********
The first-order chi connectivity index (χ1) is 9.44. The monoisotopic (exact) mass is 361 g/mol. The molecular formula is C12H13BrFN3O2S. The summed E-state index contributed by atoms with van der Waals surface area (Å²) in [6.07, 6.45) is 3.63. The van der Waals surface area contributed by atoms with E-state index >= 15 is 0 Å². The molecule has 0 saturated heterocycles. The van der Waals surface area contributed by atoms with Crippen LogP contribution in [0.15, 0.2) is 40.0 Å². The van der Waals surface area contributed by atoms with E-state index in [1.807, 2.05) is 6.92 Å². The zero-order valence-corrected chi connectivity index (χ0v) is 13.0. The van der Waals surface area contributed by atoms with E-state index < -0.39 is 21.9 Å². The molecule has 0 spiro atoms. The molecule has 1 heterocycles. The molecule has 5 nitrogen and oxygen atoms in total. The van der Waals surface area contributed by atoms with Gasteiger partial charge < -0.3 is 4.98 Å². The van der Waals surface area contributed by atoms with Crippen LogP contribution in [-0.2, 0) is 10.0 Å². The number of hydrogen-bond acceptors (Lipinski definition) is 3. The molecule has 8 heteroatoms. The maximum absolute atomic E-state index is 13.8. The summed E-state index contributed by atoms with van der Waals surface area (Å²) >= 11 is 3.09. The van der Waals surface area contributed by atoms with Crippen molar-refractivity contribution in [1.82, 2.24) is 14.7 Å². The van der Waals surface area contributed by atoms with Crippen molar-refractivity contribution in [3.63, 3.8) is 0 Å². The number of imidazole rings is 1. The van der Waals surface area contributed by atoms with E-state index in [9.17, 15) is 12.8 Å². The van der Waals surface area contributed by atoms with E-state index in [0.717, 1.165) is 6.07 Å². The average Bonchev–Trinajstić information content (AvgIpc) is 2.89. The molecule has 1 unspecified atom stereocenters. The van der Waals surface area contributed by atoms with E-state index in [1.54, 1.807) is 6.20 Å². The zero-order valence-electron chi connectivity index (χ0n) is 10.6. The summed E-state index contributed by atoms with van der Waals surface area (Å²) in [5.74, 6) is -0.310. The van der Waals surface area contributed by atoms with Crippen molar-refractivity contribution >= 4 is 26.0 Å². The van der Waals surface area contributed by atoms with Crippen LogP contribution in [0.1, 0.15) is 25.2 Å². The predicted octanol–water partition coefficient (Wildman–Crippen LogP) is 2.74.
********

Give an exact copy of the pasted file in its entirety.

The first-order chi connectivity index (χ1) is 9.44. The monoisotopic (exact) mass is 361 g/mol. The molecular formula is C12H13BrFN3O2S. The summed E-state index contributed by atoms with van der Waals surface area (Å²) in [6.07, 6.45) is 3.63. The van der Waals surface area contributed by atoms with E-state index >= 15 is 0 Å². The molecule has 0 saturated heterocycles. The van der Waals surface area contributed by atoms with Crippen LogP contribution in [0.15, 0.2) is 40.0 Å². The van der Waals surface area contributed by atoms with E-state index in [1.807, 2.05) is 6.92 Å². The zero-order valence-corrected chi connectivity index (χ0v) is 13.0. The van der Waals surface area contributed by atoms with E-state index < -0.39 is 21.9 Å². The molecule has 0 spiro atoms. The molecule has 1 heterocycles. The molecule has 5 nitrogen and oxygen atoms in total. The van der Waals surface area contributed by atoms with Gasteiger partial charge < -0.3 is 4.98 Å². The van der Waals surface area contributed by atoms with Crippen LogP contribution in [-0.2, 0) is 10.0 Å². The number of hydrogen-bond acceptors (Lipinski definition) is 3. The molecule has 8 heteroatoms. The maximum absolute atomic E-state index is 13.8. The summed E-state index contributed by atoms with van der Waals surface area (Å²) >= 11 is 3.09. The van der Waals surface area contributed by atoms with Crippen molar-refractivity contribution in [1.82, 2.24) is 14.7 Å². The van der Waals surface area contributed by atoms with Crippen molar-refractivity contribution in [3.63, 3.8) is 0 Å². The number of imidazole rings is 1. The van der Waals surface area contributed by atoms with E-state index in [9.17, 15) is 12.8 Å². The van der Waals surface area contributed by atoms with E-state index in [0.717, 1.165) is 6.07 Å². The average Bonchev–Trinajstić information content (AvgIpc) is 2.89. The molecule has 1 unspecified atom stereocenters. The van der Waals surface area contributed by atoms with E-state index in [1.54, 1.807) is 6.20 Å². The zero-order valence-electron chi connectivity index (χ0n) is 10.6. The summed E-state index contributed by atoms with van der Waals surface area (Å²) in [5.74, 6) is -0.310. The van der Waals surface area contributed by atoms with Crippen molar-refractivity contribution >= 4 is 26.0 Å². The van der Waals surface area contributed by atoms with Crippen LogP contribution in [0.1, 0.15) is 25.2 Å². The predicted octanol–water partition coefficient (Wildman–Crippen LogP) is 2.74.